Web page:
We went past the bridge in silence. When it was behind us, I looked over my shoulder. I couldn’t see anyone under there, but it was a hot day. The river shone like liquid fire. Maybe the light had played tricks on his eyes.
Some nights later, Sebastian woke me twice because of tapping at his window.
It was a windy night and we had a tree in the garden. A large apple tree, which gave a yearly harvest of small inedible fruit. It must have been knocking the glass. I had a pole trimmer in the garage, so that was my chore for the following day.
After I’d done it, I was still in the mood for chores, so I went to Sebastian’s room and tried to move the wardrobe. It budged about an inch, so I made a mental note to phone a handyman.
While I was there, I opened the window, looking out at my handiwork. Now I’d trimmed the tree, there was no way it could touch the glass unless a storm blew it over.
Satisfied, I left the window open and went downstairs.
When bedtime came, I sent Sebastian to brush his teeth and promised to meet him upstairs, where I would check for monsters and tuck him in. Before I did, the phone rang. It was his mum, having some kind of drama with money. After a while of trying to untangle it, I promised to ring her the next day and got off the line.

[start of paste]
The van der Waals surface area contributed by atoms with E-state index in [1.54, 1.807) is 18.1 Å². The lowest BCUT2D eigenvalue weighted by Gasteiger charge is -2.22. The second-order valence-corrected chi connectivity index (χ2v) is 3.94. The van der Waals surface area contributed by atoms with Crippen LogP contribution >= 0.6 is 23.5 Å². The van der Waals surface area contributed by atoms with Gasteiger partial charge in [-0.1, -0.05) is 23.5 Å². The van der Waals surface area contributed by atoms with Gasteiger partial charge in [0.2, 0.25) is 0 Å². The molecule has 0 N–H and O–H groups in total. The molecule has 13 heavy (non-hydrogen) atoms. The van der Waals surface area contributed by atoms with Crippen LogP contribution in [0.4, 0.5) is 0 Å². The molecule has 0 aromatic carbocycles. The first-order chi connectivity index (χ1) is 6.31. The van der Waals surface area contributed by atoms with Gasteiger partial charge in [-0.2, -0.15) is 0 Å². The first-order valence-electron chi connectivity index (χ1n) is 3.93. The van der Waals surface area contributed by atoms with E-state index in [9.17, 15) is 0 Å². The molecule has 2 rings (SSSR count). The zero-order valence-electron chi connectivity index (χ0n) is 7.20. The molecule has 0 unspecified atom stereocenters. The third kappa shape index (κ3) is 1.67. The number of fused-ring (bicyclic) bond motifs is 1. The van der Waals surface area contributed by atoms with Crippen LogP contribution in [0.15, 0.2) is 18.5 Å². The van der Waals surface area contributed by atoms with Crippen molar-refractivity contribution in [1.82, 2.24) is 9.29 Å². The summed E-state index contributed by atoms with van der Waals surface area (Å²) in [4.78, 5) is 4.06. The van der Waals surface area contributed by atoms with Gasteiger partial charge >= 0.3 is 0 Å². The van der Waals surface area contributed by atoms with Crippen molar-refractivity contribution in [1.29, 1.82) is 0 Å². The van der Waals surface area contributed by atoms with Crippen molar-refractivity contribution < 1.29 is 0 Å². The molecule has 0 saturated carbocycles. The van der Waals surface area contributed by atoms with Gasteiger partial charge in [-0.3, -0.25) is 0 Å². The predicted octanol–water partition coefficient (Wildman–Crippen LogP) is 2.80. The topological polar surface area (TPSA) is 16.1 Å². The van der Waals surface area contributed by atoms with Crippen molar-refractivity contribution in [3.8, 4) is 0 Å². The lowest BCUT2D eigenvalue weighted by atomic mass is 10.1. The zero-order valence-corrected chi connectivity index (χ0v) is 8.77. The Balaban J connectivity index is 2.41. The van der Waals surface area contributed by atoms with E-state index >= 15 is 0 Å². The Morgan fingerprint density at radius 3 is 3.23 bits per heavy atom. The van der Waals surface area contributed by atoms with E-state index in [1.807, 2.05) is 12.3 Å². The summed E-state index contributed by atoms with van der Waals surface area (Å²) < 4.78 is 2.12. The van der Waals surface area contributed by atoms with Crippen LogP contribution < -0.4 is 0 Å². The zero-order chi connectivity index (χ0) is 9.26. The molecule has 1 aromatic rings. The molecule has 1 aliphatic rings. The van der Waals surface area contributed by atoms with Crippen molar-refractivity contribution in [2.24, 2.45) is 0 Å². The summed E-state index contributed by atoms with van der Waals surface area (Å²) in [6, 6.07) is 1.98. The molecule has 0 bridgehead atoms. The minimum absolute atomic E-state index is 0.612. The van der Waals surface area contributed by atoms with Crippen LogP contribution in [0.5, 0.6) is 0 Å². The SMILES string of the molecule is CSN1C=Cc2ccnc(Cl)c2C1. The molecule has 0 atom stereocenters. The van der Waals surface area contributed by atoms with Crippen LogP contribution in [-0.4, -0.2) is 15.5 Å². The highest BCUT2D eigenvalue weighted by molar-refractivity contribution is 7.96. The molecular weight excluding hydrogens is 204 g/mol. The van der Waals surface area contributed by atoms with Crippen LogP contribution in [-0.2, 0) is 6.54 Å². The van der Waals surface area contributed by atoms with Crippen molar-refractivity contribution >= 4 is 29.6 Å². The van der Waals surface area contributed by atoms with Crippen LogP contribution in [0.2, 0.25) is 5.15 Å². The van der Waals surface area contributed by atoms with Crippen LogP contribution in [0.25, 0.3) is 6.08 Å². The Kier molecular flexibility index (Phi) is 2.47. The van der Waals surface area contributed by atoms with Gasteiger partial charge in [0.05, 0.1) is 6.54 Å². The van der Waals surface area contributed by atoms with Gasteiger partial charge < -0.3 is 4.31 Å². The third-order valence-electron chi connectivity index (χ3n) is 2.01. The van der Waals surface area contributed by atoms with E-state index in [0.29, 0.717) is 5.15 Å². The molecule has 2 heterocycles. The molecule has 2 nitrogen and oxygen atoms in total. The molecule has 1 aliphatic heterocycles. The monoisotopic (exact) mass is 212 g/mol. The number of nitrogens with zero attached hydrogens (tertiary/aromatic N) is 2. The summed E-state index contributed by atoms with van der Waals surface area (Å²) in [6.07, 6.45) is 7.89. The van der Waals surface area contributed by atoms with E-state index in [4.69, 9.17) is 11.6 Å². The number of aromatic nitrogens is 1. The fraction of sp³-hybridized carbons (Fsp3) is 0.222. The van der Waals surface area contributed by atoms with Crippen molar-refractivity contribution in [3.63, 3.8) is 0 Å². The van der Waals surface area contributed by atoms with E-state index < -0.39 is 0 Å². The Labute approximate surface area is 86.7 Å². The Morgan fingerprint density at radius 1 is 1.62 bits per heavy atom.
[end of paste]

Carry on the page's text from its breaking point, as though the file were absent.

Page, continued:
When I went upstairs, the whole house was quiet. I wondered if Sebastian was sleeping. I opened the door very slowly, just in case he was.
He wasn’t sleeping. His little white eyes shone in the dark. For some reason, his lamp was off.
“Sorry,” I said. “Your mum rang.”
I went to his bedside and stroked his hair. It was fine and red, like his mother’s. I could feel heat and sweat coming off it. If he wasn’t coming down with something, he was terrified.
“I thought you might be sleeping,” I said. “No luck, eh?”
He shook his head.
“Do you want me to check the wardrobe?”
He shook it again.
He had the duvet pulled up to his nose. I looked at the wardrobe. In the dark, it was a featureless slab of grey.
“What about the lamp?” I said. “Do you want it on?”
He didn’t answer, so I reached across the bed and pressed the button. With a sharp click, the wardrobe appeared.